Congress Gets Pep Talk on Upping Troop Counts

WASHINGTON (CN) – Top military brass told Congress on Thursday that there is no need now to increase U.S. troop levels in Iraq and Afghanistan, but the option should be available.

“There are finite resources, and this is a balancing act between operational requirements in the theater and across the globe,” said Carter Ham, a retired four-star general and 40-year veteran who served as the commander of U.S. Africa Command.

“Balancing this with a need for war readiness, considering unforeseen contingencies … we need a capability to meet that,” Ham added.

Testifying this morning before a House Armed Services subcommittee, Ham encouraged members of Congress to remain flexible when considering an increase of troop counts, known less colloquially as forced management levels.

Increasing boots on the ground isn’t popular, Ham acknowledged, but consideration should be paid to how strained numbers can hurt morale for soldiers.

“Preservation of the volunteer force is a high priority, so that people have a quality of life where they aren’t constantly being deployed,” Ham said.

Roughly 5,000 American troops are stationed in Iraq, aiding Iraqi and Kurdish forces in their battle against Islamic State militants. The plan now is to keep 8,400 soldiers in Afghanistan through 2017.

Cary Russell, director for the Government Accountability Office Military Operations and Warfighter Supporter division, echoed Ham’s remarks.

In addition to the curbed soldier count, coalition members have released 57,000 munitions since 2014 and used reconnaissance systems that proved to be critical in their ability to provide “timely and accurate information, particularly in absence of a larger ground presence” in Afghanistan and Iraq, Russell said.

“But the secretary of defense stated that the intensity of the air campaign against ISIS has been depleting our GPS laser-guided munitions, and the Department of Defense has increased special operations forces to increase our reach,” Russell explained.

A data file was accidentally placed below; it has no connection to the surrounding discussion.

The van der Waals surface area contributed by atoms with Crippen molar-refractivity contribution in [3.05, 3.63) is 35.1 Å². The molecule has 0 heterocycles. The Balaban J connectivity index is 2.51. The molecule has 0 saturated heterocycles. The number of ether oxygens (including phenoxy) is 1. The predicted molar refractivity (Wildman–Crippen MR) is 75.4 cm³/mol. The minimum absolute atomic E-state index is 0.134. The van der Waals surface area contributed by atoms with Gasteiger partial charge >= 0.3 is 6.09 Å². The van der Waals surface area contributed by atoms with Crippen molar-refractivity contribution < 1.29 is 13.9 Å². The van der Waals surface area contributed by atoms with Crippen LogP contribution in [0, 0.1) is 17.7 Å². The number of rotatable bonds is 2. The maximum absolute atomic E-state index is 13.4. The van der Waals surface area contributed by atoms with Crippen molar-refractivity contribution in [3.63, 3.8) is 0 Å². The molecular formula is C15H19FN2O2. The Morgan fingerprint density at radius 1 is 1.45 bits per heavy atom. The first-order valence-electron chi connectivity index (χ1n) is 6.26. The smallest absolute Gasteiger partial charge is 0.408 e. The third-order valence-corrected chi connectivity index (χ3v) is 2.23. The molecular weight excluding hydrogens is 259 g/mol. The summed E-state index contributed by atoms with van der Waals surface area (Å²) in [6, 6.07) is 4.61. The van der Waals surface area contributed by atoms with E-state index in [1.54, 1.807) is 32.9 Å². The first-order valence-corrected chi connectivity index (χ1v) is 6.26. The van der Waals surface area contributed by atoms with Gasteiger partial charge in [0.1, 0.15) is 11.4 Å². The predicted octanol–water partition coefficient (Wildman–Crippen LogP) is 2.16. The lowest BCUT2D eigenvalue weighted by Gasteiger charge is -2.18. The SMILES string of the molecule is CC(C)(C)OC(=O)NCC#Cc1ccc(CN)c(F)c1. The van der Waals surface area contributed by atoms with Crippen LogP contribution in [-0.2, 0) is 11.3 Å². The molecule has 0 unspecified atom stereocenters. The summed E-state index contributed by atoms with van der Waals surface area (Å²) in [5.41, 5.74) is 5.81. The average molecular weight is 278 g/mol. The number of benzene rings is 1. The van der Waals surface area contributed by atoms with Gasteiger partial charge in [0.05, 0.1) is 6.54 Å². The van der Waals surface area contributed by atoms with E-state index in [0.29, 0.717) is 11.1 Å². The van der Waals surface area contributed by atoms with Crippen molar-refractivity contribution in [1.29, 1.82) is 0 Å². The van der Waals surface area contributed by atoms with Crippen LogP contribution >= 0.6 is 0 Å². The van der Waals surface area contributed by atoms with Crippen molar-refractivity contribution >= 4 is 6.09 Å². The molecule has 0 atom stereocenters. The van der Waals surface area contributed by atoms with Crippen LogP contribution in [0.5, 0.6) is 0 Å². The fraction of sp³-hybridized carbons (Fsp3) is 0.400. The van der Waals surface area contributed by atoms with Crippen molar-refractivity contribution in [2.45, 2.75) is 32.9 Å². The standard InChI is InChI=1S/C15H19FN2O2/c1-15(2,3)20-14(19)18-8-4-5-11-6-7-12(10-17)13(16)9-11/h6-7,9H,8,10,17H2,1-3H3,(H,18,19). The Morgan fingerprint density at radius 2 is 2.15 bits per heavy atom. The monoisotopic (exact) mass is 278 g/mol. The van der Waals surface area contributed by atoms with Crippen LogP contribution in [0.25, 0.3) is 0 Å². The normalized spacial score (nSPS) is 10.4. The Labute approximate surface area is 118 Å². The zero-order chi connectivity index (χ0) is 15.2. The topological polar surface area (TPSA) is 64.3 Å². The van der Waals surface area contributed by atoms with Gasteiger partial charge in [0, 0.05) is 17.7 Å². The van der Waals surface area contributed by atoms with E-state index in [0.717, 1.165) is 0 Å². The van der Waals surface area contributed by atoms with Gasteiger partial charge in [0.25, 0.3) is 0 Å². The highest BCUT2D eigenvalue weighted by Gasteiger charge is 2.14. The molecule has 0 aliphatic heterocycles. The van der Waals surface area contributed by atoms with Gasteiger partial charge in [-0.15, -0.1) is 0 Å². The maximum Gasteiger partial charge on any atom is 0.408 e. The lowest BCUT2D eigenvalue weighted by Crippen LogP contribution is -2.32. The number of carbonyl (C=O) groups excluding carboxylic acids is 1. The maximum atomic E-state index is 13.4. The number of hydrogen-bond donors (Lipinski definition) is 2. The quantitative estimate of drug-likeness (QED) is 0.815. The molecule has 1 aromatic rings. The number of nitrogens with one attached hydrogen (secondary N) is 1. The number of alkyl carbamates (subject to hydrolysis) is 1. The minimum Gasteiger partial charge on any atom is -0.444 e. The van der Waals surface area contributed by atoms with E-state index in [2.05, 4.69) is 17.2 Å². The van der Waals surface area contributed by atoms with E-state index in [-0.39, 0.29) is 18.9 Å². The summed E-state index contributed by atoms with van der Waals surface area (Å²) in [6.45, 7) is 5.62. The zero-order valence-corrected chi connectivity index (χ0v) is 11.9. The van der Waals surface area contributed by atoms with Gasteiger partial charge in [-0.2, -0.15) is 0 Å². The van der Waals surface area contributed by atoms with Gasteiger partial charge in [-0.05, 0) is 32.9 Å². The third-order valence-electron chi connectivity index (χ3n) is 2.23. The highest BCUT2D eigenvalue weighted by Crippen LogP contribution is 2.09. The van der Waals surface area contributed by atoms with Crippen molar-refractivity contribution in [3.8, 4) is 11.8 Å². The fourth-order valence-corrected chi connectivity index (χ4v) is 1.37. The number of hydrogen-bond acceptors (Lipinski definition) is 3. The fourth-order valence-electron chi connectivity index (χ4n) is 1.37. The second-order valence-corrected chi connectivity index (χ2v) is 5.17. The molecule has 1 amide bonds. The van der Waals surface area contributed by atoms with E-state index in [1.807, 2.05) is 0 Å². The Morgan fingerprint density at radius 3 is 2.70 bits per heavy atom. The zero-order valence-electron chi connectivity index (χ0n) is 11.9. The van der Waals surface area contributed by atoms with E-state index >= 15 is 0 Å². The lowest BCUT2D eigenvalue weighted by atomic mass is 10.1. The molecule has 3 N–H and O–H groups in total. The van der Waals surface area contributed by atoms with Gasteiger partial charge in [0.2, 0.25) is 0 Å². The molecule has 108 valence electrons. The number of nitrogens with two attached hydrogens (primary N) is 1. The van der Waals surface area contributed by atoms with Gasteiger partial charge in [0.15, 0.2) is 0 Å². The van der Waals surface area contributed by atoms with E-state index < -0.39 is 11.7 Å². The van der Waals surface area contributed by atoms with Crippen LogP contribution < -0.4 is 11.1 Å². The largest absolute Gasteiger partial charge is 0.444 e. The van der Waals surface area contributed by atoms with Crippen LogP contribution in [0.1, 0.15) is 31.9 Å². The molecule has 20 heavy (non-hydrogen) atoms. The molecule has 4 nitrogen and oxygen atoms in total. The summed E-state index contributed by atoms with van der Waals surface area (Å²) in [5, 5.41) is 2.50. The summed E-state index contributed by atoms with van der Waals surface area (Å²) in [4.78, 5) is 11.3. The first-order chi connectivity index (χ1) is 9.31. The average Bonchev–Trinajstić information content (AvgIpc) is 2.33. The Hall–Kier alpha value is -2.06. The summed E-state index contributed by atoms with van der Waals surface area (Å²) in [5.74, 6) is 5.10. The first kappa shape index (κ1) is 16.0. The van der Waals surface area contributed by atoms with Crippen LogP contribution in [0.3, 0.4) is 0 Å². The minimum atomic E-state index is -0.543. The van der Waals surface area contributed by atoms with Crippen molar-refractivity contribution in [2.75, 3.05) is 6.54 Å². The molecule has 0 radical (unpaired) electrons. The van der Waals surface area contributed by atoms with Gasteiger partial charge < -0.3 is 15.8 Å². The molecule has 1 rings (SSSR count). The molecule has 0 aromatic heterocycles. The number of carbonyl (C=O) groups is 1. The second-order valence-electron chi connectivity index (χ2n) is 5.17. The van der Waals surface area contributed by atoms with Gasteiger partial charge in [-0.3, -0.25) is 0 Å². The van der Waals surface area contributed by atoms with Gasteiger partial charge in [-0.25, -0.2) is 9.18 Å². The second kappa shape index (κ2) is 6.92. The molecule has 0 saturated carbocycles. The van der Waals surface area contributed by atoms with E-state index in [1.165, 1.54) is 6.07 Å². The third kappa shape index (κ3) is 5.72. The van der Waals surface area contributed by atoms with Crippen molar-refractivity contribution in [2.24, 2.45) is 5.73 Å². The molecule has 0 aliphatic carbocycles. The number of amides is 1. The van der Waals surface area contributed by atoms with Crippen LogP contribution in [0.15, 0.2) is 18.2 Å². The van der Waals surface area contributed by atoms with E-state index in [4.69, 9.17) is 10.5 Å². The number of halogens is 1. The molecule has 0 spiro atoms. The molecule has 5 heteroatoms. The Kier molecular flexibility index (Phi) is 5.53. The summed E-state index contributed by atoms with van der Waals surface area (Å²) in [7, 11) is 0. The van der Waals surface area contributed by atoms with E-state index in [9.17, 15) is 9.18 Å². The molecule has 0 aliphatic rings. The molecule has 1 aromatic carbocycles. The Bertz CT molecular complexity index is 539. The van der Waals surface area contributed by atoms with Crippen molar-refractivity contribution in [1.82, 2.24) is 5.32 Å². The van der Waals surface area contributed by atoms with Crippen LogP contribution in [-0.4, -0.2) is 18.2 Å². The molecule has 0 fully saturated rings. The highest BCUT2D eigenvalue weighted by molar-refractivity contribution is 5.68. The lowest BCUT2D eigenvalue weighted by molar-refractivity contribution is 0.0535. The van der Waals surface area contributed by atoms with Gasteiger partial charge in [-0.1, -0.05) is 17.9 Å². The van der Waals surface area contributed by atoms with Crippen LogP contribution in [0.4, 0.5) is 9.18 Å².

“An increase in special ops has resulted in a high pace of deployment which can affect retention, readiness and morale,” Russell added.

It is not just speculating to say that fewer troops would require the country to lean harder on special contractors for critical support.

“Contractors have played a critical role in past operations, sometimes they even exceed the number of deployed military personnel,” Russell said. “Longstanding DOD challenges overseeing contractors in those kinds of environments, even when there was a much larger robust ground force in place, is difficult.”

Ret. Lt. Gen. Jim Dubik helped temper the impatience members of the Oversight and Investigations subcommittee voiced in the struggle to settle on a magic number.

“The pace of what happens in the theater is faster than what happens here,” Dubik said. “That could have been fixed seven years ago, but in my experience, there’s always a disconnect between the speed of decision-making and the adjustments we have to make over here.”

Dubik served as the commanding general of the Multinational Security Transition Command for Iraq and as general of the NATO Training Mission for Iraq during the surge of 2007 to 2008.

“Forced management levels are decided upon by a civil authority and there ought be a sufficient flexibility to adjust that, based on changing conditions on the ground,” Ham said.

Those levels, he told the committee, do ensure that the appointment of U.S. armed forces is consistent with policy made by the commander in chief, the secretary of defense and others.

“Resource constraints are also approved by Congress, so there’s an appropriate role from a purely military standpoint,” Ham said. “It’s one way to manage the global force and meet the requirements that the DOD has around the globe.”

Ham also warned the subcommittee to consider the possibility of “mission creep,” or the gradual uptick of expanded war operations.

“It has a tendency to constrain operations if there’s unanticipated growth,” Ham said.

As the subcommittee continues to discuss strategy, Dubik offered insight from Robert Gates, former secretary of defense under presidents George W. Bush and Barack Obama.

In an emergency or contingency situation, “we’re always 100 percent wrong and 100 percent surprised,” Dubik said.

And without drawing reconsiderations about force levels, “service men are in a risky situation,” he added.